Delicious, super-nutritious winter squash are a mainstay in my garden because they’re easy to grow, plus they store for months in our cool basement. I am devoted to buff brown butternuts because of their resistance to squash vine borers, a native North American insect that often sabotages other types of squash. But why stop with butternuts? To bring diversity into the garden and the kitchen, I like to grow three different types of winter squash every year: delicatas, buttercups, and butternut squash.
Winter squash are space-hungry crops, so most of my plantings go on the garden’s outer edge, where the vines have room to wander into pathways, or ramble over the garden fence. My favorite way to grow winter squash is to plant them into a compost pile created the previous autumn. The vigorous vines do a good job of smothering weeds when thinned to three per heap, which reduces how much mowing we must do during the heat of summer. Depending on the size of the fruits, winter squash will produce between three and six fruits per plant. Keep a stub of dry stem attached when harvesting winter squash to insure a long shelf life.
Stuffable Delicata Squash
Sometimes called sweet potato or sugar loaf squash, I think delicata squash are the ones to beat among early-maturing winter squash. They are more productive and taste better than acorns, and they are the only winter squash I have found that can be tied to an upright trellis to save space. Delicata squash are kitchen friendly, too. Each fruit, cut in half and filled with a spicy or savory stuffing, serves two. Stored at room temperature or in a cool cellar, delicatas last about 3 months.
Pie-Worthy Buttercup Squash
A few years ago I interviewed several winter squash experts from the Midwest, a region where homemade pie is serious stuff. All of them named buttercup squash as the best type of winter squash for pie, and they were right. These blocky green fruits with conspicuous buttons on their blossom ends have just the type of dry, flaky, almost potato-like flesh that bakes into a beautiful "pumpkin" pie, pumpkin soufflé, pumpkin muffins, or whatever. If you like cooking with pumpkin, you must try working with buttercups.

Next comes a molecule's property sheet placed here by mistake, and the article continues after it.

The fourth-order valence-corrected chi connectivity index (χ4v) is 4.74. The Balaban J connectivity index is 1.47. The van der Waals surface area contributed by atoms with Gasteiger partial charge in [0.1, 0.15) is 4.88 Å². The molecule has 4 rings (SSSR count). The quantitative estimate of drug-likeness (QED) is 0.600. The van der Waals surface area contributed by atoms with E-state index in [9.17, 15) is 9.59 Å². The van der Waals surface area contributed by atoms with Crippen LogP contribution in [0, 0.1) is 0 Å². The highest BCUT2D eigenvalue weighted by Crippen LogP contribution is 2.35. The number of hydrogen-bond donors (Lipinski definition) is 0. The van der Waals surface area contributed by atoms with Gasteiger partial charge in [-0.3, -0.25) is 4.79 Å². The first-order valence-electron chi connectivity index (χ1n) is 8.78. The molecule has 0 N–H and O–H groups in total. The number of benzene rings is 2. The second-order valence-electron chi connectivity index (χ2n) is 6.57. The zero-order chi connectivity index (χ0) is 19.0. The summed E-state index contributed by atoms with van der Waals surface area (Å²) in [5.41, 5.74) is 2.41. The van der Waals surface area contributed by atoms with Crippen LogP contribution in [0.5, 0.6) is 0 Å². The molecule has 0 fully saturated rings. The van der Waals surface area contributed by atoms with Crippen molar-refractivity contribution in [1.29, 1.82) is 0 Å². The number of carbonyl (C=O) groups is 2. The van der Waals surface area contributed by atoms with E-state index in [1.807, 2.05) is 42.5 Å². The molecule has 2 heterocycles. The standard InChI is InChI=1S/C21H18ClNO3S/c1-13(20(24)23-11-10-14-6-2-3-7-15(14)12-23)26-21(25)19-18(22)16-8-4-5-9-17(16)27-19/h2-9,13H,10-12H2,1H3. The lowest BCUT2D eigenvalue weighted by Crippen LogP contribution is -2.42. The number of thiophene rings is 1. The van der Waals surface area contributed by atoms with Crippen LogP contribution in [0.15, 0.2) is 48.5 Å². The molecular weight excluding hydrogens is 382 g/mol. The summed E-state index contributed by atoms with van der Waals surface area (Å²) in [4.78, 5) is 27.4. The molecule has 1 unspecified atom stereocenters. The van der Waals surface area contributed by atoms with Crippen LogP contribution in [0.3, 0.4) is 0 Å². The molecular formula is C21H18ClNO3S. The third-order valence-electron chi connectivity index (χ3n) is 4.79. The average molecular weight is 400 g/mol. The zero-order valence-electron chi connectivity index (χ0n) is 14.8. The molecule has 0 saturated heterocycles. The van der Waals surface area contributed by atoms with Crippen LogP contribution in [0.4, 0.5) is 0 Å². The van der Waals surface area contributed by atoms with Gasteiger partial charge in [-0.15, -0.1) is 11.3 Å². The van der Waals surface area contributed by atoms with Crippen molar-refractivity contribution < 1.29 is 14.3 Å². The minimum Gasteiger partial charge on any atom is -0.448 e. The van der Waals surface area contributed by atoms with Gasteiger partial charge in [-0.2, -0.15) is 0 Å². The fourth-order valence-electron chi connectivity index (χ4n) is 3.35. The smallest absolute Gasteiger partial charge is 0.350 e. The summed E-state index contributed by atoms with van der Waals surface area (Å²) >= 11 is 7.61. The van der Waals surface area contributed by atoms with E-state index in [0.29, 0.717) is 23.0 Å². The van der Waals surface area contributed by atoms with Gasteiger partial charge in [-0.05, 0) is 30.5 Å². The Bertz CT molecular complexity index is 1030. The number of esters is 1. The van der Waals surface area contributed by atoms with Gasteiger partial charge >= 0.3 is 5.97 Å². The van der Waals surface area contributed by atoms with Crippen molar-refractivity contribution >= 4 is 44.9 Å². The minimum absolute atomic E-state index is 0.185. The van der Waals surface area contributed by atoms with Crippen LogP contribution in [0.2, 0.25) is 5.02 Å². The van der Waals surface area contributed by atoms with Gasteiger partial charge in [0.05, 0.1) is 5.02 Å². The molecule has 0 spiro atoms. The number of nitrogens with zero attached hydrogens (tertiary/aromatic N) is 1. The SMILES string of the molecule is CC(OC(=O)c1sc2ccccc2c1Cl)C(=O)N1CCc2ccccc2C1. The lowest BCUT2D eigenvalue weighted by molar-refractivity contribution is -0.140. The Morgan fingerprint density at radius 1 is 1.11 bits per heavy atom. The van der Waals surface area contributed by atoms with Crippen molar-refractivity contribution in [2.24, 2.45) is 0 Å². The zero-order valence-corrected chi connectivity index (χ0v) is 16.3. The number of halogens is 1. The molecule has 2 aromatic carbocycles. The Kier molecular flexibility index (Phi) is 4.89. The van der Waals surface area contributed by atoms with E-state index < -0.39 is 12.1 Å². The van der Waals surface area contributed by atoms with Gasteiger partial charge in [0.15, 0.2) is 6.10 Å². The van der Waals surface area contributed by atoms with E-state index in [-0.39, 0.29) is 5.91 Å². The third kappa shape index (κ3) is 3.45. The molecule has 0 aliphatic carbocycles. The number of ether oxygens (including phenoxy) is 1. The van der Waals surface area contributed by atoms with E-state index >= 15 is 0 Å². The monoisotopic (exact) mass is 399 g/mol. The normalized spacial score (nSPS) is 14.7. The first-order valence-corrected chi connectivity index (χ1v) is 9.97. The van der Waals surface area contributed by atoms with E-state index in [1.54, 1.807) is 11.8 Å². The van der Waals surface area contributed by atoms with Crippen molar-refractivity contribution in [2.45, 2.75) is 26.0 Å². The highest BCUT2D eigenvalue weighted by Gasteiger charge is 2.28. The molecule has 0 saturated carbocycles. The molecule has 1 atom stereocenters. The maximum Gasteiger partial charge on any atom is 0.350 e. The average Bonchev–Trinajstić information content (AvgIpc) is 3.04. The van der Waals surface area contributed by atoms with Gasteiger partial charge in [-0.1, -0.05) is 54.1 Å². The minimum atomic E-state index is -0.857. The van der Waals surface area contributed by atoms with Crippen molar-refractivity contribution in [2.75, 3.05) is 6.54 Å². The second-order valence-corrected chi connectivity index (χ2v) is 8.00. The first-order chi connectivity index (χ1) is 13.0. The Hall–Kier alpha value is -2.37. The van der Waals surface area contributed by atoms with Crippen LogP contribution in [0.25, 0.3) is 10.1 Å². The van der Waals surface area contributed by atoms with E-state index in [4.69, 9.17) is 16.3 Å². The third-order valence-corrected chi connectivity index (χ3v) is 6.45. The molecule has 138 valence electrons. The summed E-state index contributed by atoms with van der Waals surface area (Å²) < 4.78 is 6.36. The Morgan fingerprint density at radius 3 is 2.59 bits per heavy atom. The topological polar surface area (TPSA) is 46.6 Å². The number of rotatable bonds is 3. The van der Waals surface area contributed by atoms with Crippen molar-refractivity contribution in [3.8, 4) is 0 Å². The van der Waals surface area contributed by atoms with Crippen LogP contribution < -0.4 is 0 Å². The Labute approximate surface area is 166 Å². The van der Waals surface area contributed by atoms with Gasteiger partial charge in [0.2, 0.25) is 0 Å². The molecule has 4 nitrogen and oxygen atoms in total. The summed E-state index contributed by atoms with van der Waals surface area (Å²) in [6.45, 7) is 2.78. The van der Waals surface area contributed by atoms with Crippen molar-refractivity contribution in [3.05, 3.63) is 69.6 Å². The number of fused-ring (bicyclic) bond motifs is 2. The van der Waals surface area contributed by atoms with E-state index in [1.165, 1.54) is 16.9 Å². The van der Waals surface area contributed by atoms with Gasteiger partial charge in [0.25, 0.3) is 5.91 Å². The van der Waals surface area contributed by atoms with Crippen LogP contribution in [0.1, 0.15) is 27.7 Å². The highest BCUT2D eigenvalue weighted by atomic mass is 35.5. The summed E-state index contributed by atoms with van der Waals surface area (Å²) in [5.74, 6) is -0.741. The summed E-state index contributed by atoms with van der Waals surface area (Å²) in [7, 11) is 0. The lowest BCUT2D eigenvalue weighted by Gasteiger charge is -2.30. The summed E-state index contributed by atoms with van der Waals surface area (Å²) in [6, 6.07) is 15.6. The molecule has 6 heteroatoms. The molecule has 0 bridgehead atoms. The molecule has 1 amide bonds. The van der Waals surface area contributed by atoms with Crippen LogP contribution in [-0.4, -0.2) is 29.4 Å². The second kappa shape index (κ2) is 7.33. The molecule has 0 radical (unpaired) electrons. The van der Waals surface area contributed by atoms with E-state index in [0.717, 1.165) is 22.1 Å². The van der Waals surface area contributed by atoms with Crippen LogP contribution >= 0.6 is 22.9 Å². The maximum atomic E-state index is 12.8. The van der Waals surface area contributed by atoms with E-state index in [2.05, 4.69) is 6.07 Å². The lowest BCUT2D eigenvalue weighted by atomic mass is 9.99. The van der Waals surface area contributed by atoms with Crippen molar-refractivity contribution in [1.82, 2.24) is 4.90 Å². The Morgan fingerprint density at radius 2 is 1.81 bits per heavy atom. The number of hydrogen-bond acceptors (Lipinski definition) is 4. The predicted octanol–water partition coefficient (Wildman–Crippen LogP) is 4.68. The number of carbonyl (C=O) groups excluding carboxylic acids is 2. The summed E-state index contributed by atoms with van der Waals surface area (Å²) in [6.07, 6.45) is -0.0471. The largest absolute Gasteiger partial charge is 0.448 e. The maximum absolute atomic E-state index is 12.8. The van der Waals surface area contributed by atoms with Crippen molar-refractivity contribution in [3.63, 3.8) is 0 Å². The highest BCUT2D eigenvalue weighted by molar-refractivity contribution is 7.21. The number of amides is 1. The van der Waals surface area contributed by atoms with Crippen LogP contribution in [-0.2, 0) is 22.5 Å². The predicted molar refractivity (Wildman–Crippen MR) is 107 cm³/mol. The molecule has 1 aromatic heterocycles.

Classified as Cucurbita maxima, buttercup squash produce long, vigorous vines that often form roots where the vines touch the ground. I like to plant them in a compost heap in the far corner of the garden in late spring, where they can be left to grow until fall. Stored in a cool room, buttercups can last 5 months or more.
Dependable and easy to grow, butternuts set a high standard for home grown winter squash. The flesh of butternuts is quite moist compared to other winter squash, especially when baked. However, when cut into cubes or spears and lightly braised, butternut squash does a good job of keeping its shape.
Butternut soup accented with apples and curry has become a favorite autumn dish in many homes, but you can use cooked butternut squash in any recipe that calls for cooked pumpkin or sweet potato. Try using raw grated butternut as a substitute for raw carrots in baked goods or casseroles. Butternuts can last 6 months or more in storage.
Butternut squash is the one type of winter squash many gardeners find room for, and several special varieties have shorter vines than Waltham, a respected open-pollinated variety that produces well in a wide range of climates but has vines that can run 15 feet (5 meters) or more. The vines of Burpee's Butterbush run only about 6 feet (2 meters), and beautiful Autumn Glow, which has bright yellow rinds and variegated foliage, is also a restrained runner.
In the UK, the Cobnut variety is often synonymous with butternut squash, but one of Cobnut’s new sisters, Harrier, is more compact and faster to set fruit, which is an essential asset in cooler climates. Indeed, the tropical ancestry that gives butternuts the edge they need against summer heat in the US has proven troublesome in Europe. Fortunately, UK-based Tozer Seeds has bred several fast-maturing varieties suited to cool European climates.